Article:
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|Pregnancy and child heath outcomes among adolescents in Ethiopia|
||Negussie Taffa, Francis Obare
||Ethiopian Journal of Health Development, 2004;18(2):90-95
||Background: Adolescent mothers and their children in developing countries fare less in most social and economic outcomes of early childbearing. Clinic-based non-representative data is the mainstream source of our current knowledge on these outcomes.
Objectives: The study compared teenage (below 20 years of age) and adult (20-34 years of age) mothers on sociodemographic characteristics, pregnancy outcomes, and child survival from a population-based national data.
Methods: Demographic and health survey (DHS) data was used to conduct the comparison. A total of 663 teenage and 721 adult mothers who gave birth to their first child within five years preceding the survey were identified from the dataset.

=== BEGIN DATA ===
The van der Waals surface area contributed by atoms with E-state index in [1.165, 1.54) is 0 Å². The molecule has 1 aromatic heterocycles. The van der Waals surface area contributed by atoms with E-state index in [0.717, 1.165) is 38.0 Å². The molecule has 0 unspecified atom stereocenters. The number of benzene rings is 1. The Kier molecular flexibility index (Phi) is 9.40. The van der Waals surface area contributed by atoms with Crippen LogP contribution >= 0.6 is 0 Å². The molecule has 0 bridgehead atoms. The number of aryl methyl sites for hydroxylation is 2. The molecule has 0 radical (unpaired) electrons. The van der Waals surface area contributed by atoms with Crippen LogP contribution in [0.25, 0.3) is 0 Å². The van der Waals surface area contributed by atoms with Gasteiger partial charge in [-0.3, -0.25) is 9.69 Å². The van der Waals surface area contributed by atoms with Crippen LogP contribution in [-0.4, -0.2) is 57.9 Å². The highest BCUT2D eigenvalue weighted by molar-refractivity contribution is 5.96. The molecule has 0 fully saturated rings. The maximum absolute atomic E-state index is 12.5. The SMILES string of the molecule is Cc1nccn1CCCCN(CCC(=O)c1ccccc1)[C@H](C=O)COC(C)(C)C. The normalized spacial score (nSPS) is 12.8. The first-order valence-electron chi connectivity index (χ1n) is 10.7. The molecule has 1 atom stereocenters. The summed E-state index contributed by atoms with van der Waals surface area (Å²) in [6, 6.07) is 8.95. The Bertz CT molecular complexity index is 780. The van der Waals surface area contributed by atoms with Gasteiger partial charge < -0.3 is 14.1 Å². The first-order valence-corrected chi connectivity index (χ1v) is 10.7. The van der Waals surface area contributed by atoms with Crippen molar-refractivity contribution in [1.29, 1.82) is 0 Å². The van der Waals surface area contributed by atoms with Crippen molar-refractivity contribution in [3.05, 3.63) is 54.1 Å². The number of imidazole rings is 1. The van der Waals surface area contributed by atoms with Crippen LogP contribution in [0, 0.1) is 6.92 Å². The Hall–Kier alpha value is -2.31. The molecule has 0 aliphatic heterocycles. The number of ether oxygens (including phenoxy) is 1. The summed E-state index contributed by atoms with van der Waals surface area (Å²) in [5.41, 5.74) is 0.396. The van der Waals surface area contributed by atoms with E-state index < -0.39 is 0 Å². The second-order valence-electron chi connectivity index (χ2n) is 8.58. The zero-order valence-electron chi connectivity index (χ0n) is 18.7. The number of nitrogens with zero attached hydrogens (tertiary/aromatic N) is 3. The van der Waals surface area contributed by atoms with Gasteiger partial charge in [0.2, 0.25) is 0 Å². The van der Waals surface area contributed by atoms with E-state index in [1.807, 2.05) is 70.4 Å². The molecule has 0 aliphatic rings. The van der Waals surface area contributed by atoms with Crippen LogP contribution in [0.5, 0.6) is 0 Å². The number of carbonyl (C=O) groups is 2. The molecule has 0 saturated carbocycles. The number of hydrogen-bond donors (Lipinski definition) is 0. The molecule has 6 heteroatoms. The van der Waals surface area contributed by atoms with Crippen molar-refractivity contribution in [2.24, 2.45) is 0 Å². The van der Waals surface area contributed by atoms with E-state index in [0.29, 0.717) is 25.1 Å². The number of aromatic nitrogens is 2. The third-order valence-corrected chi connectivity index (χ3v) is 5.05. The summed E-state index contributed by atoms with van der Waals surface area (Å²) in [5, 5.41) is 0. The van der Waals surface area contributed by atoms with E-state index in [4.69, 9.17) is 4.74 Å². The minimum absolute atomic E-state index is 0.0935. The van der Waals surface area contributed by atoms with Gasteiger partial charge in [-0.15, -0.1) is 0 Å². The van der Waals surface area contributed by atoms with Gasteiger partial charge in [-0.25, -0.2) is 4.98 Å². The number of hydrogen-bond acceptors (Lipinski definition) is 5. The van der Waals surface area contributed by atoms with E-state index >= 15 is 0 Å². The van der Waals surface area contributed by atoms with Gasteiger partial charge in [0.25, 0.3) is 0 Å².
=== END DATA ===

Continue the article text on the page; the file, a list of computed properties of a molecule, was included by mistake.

Results: Significantly larger proportion of the teenage mothers, were from rural areas, were poorer, less educated, and gave a history of no marriage. Controlling for potential socio-demographic confounders cancelled the difference between teenage and adult mothers in the rate of pre-natal care attendance, and operative and low birth weight deliveries. A larger percentage of home delivery was reported among teenage mothers. Children of teenage and adult mothers were likely to have comparable vaccination and morbidity status and received equivalent level of care during illness episodes. Maternal age was strongly associated with child survival. The result was contrasted with recent DHS data from Kenya and Uganda, which also showed similar pattern of pregnancy and child health outcomes.
Conclusions: Most factors affecting child survival might be associated with the poor socio-economic achievements of teenage mothers than with their age at childbirth.
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